One of the surprising developments in the privatization processes of post-socialist economies was the high incidence of employee ownership. However, the available evidence suggests that the number of employee-owned firms is declining quite rapidly. This paper approaches the decline by using data on individuals in Estonian employee-owned firms. The key idea is that employee ownership can be sustainable only if it is extended also to new, incoming employees.We analyze the determinants of ownership in employee-owned firms and find out that new employees are excluded from ownership. While this finding is consistent with the literature on “degeneration” of employee-owned firms, it is not consistent with earlier empirical research. We argue that in developed economies, there are many countervailing forces that prevent the decline, but these are not in operation in Estonia. The peculiarity of Estonian findings is explained by different motives of entry of employee ownership vs. advanced market economies. However, the findings from this study may carry over to other transition economies as well.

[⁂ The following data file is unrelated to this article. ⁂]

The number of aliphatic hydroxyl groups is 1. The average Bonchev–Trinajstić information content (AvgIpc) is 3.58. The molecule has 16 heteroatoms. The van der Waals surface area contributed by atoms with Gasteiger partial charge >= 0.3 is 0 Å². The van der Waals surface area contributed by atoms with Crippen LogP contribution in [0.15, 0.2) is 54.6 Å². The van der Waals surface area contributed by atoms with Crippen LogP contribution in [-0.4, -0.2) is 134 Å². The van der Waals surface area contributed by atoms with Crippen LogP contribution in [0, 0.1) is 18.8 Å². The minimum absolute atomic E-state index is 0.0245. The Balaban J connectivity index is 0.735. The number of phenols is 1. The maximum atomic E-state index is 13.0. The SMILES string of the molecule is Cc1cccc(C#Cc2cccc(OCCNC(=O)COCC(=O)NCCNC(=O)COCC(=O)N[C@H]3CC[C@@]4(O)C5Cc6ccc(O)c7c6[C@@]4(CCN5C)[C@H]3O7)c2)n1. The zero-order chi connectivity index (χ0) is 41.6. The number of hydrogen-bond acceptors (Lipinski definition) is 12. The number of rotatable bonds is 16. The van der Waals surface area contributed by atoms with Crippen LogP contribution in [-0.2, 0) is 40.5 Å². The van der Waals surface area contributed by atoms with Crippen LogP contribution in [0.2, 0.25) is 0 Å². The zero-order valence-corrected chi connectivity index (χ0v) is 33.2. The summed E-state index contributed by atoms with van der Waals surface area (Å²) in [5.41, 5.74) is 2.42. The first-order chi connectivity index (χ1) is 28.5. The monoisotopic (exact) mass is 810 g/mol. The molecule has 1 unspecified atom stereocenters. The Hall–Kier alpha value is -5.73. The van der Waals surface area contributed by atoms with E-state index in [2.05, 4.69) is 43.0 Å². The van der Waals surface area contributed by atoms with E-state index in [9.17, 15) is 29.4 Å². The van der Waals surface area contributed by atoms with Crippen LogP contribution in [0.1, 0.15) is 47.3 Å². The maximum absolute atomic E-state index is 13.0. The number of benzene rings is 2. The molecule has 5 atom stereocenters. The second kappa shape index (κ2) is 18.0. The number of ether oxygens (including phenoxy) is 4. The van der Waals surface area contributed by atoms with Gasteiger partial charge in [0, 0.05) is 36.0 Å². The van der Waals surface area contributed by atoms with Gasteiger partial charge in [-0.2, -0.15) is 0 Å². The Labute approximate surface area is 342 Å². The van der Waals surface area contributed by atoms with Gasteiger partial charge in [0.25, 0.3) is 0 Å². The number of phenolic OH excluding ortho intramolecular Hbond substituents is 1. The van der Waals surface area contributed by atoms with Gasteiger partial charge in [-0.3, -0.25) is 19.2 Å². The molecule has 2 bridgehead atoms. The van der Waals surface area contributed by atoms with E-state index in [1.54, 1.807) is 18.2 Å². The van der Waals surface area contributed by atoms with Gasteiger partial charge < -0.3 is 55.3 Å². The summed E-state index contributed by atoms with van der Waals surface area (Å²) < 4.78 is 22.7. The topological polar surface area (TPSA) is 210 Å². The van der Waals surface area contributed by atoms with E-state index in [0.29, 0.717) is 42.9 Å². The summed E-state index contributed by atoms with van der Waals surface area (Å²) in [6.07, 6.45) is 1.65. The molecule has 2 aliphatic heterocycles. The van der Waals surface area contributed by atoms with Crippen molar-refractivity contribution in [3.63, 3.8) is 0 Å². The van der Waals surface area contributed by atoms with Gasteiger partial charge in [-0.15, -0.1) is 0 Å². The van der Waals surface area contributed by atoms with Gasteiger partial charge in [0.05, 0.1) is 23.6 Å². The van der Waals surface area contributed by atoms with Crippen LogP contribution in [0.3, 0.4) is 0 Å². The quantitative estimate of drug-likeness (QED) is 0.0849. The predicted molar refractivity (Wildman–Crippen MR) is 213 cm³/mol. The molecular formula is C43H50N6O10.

Kalmi, P. (2004), "EXCLUSION FROM EMPLOYEE OWNERSHIP: EVIDENCE FROM ESTONIAN CASE STUDIES", Perotin, V. and Robinson, A. (Ed.) Employee Participation, Firm Performance and Survival (Advances in the Economic Analysis of Participatory & Labor-Managed Firms, Vol. 8), Emerald Group Publishing Limited, Leeds, pp. 35-65. https://doi.org/10.1016/S0885-3339(04)08002-0
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